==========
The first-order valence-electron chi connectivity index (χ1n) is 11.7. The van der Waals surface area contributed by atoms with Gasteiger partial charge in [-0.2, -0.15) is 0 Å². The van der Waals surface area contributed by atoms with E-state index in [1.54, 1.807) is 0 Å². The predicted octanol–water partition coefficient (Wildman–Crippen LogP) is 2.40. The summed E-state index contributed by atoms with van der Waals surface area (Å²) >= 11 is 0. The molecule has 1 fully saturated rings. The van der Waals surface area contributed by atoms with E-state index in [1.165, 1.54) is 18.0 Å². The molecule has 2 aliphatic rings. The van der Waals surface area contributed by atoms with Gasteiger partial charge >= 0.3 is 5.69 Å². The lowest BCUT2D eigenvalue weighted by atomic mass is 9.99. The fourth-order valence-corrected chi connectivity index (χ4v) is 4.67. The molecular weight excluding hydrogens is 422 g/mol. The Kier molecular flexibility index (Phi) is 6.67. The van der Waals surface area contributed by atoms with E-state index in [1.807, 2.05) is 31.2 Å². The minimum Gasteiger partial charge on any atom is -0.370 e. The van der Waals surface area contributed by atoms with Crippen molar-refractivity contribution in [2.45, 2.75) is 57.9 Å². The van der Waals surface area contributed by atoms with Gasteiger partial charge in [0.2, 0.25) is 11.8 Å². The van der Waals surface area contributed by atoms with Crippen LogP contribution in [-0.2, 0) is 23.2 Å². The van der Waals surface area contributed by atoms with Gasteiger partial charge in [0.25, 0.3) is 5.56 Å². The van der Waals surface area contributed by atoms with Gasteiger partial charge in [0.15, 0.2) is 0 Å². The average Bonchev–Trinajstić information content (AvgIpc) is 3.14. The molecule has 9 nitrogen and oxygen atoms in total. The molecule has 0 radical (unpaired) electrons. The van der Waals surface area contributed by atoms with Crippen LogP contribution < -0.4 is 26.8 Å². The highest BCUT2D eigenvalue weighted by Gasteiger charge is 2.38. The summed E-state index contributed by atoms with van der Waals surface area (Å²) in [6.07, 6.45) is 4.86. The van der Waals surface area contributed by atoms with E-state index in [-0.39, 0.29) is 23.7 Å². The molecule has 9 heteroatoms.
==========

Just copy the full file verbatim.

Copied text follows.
The first-order valence-electron chi connectivity index (χ1n) is 11.7. The van der Waals surface area contributed by atoms with Gasteiger partial charge in [-0.2, -0.15) is 0 Å². The van der Waals surface area contributed by atoms with E-state index in [1.54, 1.807) is 0 Å². The predicted octanol–water partition coefficient (Wildman–Crippen LogP) is 2.40. The summed E-state index contributed by atoms with van der Waals surface area (Å²) >= 11 is 0. The molecule has 1 fully saturated rings. The van der Waals surface area contributed by atoms with E-state index in [1.165, 1.54) is 18.0 Å². The molecule has 2 aliphatic rings. The van der Waals surface area contributed by atoms with Gasteiger partial charge >= 0.3 is 5.69 Å². The lowest BCUT2D eigenvalue weighted by atomic mass is 9.99. The fourth-order valence-corrected chi connectivity index (χ4v) is 4.67. The molecular weight excluding hydrogens is 422 g/mol. The Kier molecular flexibility index (Phi) is 6.67. The van der Waals surface area contributed by atoms with E-state index in [1.807, 2.05) is 31.2 Å². The minimum Gasteiger partial charge on any atom is -0.370 e. The van der Waals surface area contributed by atoms with Crippen molar-refractivity contribution in [2.45, 2.75) is 57.9 Å². The van der Waals surface area contributed by atoms with Gasteiger partial charge in [0.2, 0.25) is 11.8 Å². The van der Waals surface area contributed by atoms with Crippen LogP contribution in [-0.2, 0) is 23.2 Å². The van der Waals surface area contributed by atoms with Gasteiger partial charge in [0.25, 0.3) is 5.56 Å². The van der Waals surface area contributed by atoms with Gasteiger partial charge in [0.15, 0.2) is 0 Å². The average Bonchev–Trinajstić information content (AvgIpc) is 3.14. The molecule has 9 nitrogen and oxygen atoms in total. The molecule has 0 radical (unpaired) electrons. The van der Waals surface area contributed by atoms with Crippen LogP contribution < -0.4 is 26.8 Å². The highest BCUT2D eigenvalue weighted by Gasteiger charge is 2.38. The summed E-state index contributed by atoms with van der Waals surface area (Å²) in [6.07, 6.45) is 4.86. The van der Waals surface area contributed by atoms with E-state index in [-0.39, 0.29) is 23.7 Å². The molecule has 9 heteroatoms.